Harvard Crimson Editorial Board says male participation in women's sports is simply not an 'issue'

The editorial claims the low number of 'transgender' athletes in collegiate sports constitutes a lack of a problem.

In a recent editorial published by The Harvard Crimson, titled “There Are Many Obstacles Facing Women’s Sports. Trans Athletes Aren’t One,” the editorial board asserts that “transgender” participation in women’s sports is not a significant concern compared to other challenges facing collegiate athletics. While acknowledging the existence of obstacles confronting women’s sports, the editorial board contends that the focus on transgender athletes is misplaced. 

[RELATED: KROLCZYK: The left’s dangerous language games do more than deny biology, they dishonor women]

The Harvard Crimson claims that the scientific evidence regarding transgender participation in sports is inconclusive, suggesting that “transgender” women may not hold significant biological advantage over women. 

Powerlifting coach Avi Silverberg, in an attempt to mock the Canadian Powerlifting Union policy, competed in the women’s category and casually bench-pressed nearly 167 kg beating the previous women’s record by almost 45 kg. Additionally, Will Thomas, male swimmer, was ranked as the 462nd in men’s swimming in the country, now ranking among top in women’s swimming as the infamous ‘Lia Thomas.’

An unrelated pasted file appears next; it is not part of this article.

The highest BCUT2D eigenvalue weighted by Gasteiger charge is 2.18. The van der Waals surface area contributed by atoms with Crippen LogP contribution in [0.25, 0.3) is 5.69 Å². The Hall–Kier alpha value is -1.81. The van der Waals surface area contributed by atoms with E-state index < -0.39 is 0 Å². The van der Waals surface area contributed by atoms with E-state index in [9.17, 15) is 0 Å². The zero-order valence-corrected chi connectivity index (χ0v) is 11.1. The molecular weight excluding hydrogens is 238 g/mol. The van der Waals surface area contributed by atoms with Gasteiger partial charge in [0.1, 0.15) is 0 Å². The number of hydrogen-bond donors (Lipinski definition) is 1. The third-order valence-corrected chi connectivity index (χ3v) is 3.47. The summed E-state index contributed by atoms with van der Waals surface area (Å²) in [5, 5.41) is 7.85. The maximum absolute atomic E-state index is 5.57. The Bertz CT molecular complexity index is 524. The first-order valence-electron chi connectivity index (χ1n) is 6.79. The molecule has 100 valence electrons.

The editorial claims the low number of “transgender” athletes in collegiate sports constitutes a lack of a problem. 

[RELATED: New Hampshire Senate passes bill to protect girl’s sports]

Among the “low number” of men in women’s are the following: Gabrielle Ludwig, a 50-year-old, 6-foot-6-inch man, who played on a college men’s team 30 years prior and played on a women’s junior college basketball team. Chris Bruce, a male who competed in men’s bodybuilding, competed in women’s Border States Classic Bodybuilding competition. Isa Berardo, male soccer player was given a spot on a women’s NCAA Division III soccer team. 

Opponents of “transgender” inclusion in women’s sports caution against dismissing concerns raised by athletes and stakeholders regarding the impact on the integrity and competitiveness of collegiate athletics.